A teenager who ate nothing but chips, chips and other junk food for many years gradually went blind because of the poor diet, according to another report of this circumstance.
The situation highlights a possibly little-known truth about bad diets: Along with being connected to obesity, heart disease, and cancer, they”may permanently damage the nervous system, especially vision,” according to this report, released today (Sept. 2) in the journal Annals of Internal Medicine.
The teenager’s problems started at age 14 when he moved into the physician’s office complaining of fatigue.
The teenager was allegedly a”fussy eater,” and blood tests revealed he’d anemia and reduced levels of vitamin B12, ” the report stated. He had been treated with injections of vitamin B12 together with guidance about the best way best to improve his diet plan.
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But by age 15, he acquired hearing loss and vision issues, but doctors could not appear to discover the reason — results in an MRI and eye test were normal.
On the subsequent two decades, the adolescent’s eyesight got harder. After the boy was 17, an eye test revealed his vision was 20/200 in the eyes, the threshold to be”legally blind” at America.
Further tests revealed the teen had grown damage to his optic nerve, the bundle of nerve fibers that connects the rear of the eye into the brain. Additionally, the teenager still had reduced levels of vitamin B12, together with low levels of vitamin aluminum, vitamin and vitamin D.
These deficiencies prompted physicians to ask the teenager about the foods that he ate. “The individual confessed that, because faculty, he wouldn’t eat certain textures of food,” the writers, by the University of Bristol in the UK, wrote in the report. He told physicians the only things he ate were chips — namely, Pringles — white bread, processed ham pieces, and sausage.
After ruling out other potential causes for his eyesight loss, the adolescent was diagnosed with nutritional optic neuropathy or damage to the optic nerve which results from nutrient deficiencies. The condition may be brought on by medications, malabsorption of food, bad diet or alcohol misuse. “only dietary triggers are uncommon in developed nations,” the writers said.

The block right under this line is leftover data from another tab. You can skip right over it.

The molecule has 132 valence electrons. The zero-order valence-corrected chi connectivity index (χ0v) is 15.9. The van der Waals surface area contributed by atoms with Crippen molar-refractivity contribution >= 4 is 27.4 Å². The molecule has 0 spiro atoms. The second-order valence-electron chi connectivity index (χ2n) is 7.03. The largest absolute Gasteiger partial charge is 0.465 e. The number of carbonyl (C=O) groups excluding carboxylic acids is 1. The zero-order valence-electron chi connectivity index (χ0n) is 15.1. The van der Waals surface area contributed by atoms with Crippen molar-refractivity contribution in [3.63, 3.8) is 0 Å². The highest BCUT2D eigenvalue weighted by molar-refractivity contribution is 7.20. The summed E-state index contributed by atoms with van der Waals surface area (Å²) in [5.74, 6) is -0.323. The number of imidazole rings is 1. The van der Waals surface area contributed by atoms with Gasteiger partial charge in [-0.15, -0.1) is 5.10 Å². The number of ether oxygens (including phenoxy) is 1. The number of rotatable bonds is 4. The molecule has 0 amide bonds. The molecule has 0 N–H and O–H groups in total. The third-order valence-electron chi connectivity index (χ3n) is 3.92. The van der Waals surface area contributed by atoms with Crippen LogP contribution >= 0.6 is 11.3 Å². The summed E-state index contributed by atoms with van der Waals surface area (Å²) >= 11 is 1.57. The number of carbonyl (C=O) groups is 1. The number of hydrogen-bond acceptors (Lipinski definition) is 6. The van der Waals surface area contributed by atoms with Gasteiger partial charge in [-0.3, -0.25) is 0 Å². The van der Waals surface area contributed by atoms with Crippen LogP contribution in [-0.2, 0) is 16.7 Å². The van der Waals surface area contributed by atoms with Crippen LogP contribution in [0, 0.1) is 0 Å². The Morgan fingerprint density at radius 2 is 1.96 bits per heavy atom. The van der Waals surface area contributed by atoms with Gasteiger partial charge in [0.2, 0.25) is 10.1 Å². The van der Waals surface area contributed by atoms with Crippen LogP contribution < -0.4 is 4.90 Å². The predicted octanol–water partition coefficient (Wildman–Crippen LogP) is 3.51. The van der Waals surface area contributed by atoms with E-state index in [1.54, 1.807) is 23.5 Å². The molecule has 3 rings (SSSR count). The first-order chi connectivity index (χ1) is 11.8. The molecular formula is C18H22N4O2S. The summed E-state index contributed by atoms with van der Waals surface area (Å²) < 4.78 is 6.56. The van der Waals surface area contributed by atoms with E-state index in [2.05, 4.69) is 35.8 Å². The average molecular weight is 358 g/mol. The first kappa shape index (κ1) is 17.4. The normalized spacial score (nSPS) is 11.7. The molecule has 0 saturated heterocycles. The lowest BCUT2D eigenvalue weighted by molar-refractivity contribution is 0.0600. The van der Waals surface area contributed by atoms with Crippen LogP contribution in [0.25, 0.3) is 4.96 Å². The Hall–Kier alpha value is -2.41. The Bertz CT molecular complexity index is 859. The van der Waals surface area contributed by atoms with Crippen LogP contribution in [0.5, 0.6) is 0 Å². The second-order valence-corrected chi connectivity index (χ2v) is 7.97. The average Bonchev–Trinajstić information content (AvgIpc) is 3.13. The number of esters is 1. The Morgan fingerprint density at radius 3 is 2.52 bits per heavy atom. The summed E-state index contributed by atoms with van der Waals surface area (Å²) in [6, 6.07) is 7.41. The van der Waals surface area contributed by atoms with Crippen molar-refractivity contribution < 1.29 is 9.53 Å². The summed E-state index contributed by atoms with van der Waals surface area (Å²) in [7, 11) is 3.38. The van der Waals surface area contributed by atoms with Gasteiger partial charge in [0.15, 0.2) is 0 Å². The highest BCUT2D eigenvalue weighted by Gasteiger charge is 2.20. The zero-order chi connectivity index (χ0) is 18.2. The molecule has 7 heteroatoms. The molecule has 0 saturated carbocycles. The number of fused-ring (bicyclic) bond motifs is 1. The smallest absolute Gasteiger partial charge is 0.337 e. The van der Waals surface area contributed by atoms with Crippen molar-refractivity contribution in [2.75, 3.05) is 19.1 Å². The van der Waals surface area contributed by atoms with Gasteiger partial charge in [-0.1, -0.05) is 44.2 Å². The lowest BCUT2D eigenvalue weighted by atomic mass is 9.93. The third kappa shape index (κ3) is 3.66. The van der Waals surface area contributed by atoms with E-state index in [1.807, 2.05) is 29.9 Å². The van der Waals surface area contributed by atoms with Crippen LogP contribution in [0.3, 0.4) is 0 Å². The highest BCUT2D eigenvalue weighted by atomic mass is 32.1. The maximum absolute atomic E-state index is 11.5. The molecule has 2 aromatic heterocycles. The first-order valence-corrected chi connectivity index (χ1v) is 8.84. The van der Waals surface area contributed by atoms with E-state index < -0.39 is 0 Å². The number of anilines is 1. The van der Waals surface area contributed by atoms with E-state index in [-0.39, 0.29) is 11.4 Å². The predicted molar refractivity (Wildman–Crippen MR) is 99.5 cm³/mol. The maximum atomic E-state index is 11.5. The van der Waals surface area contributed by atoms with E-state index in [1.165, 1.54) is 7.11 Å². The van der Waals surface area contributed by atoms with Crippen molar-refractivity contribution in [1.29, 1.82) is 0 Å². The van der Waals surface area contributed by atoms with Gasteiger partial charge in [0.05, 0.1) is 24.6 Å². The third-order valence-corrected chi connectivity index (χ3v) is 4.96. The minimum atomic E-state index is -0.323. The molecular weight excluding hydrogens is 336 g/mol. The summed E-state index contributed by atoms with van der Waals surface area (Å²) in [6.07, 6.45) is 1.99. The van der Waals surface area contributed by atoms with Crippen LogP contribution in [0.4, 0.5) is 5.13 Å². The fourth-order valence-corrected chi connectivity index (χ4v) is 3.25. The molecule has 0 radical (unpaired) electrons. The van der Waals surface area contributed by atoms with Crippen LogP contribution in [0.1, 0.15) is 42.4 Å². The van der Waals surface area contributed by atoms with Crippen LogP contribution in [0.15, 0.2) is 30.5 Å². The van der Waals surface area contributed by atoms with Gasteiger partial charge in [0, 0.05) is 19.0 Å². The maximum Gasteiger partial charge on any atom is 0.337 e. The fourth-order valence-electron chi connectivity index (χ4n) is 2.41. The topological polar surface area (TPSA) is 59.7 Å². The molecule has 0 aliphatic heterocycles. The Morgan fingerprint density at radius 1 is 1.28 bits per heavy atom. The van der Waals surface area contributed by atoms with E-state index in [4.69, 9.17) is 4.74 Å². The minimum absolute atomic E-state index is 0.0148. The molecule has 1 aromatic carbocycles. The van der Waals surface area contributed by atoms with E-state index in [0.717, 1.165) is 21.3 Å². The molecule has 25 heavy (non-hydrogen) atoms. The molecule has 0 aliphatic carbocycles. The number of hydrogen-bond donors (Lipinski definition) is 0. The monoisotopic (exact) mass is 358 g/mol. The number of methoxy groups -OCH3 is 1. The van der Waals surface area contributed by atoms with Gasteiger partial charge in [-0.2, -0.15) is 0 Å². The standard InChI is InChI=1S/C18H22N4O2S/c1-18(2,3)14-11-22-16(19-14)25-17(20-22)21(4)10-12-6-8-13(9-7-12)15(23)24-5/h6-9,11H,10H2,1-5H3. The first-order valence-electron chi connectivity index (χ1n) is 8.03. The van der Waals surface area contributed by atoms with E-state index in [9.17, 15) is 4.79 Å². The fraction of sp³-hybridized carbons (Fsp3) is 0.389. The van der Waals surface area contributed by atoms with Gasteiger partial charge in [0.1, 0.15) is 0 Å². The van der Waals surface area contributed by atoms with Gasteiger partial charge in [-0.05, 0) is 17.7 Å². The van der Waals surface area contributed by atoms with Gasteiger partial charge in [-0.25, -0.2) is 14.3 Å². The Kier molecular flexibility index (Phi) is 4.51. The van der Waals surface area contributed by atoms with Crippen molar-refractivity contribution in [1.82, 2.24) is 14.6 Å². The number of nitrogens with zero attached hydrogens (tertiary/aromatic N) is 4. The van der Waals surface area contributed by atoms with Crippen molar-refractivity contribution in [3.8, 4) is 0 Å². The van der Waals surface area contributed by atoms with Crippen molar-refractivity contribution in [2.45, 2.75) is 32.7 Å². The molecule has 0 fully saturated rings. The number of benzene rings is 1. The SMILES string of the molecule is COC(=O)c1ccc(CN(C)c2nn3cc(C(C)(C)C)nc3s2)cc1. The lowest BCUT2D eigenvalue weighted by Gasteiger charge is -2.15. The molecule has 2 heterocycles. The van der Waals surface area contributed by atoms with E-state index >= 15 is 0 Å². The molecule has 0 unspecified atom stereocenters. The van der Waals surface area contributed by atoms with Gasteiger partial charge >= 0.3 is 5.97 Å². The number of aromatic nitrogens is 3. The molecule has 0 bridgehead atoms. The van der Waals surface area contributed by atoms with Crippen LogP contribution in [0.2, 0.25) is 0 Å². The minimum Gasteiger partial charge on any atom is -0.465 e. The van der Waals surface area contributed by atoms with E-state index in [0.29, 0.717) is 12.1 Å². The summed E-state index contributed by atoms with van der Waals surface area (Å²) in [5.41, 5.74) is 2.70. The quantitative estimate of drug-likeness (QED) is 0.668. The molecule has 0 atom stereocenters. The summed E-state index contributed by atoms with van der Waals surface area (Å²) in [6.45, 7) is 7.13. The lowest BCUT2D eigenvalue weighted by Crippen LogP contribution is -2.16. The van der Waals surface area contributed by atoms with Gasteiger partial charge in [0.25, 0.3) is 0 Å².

It is understood that the B vitamins are vital for many cellular responses, also deficiencies in these vitamins may result in the buildup of toxic byproducts of metabolism, and finally into the harm of neural cells, according to the University of Iowa.
Vision loss from nutritional optic neuropathy is potentially reversible if caught early. But by the time that the adolescent had been diagnosed, his vision loss was permanent. Moreover, sporting eyeglasses wouldn’t assist the adolescent’s eyesight, as damage to the optic nerve can’t be corrected with lenses,” explained study lead author Dr. Denize Atan, a consultant senior lecturer in ophthalmology in Bristol Medical School and Bristol Eye Hospital.
The teenager has been prescribed nutritional supplements, which prevented his eyesight loss from becoming any worse.
The adolescent was also known to mental health services for an eating disorder. The researchers say that the teenager’s diet has been greater than simply”picky eating” since it was quite restrictive and induced multiple nutrient deficiencies.
A relatively new identification called”avoidant-restrictive food ingestion disease” (formerly known as”discerning eating disease “) entails a lack of interest in food or avoidance of foods using specific textures, colors, etc., without difficulty to human body weight or form. The illness usually starts in childhood, and individuals frequently have a normal body mass index (BMI), as was the situation for the individual, the authors stated.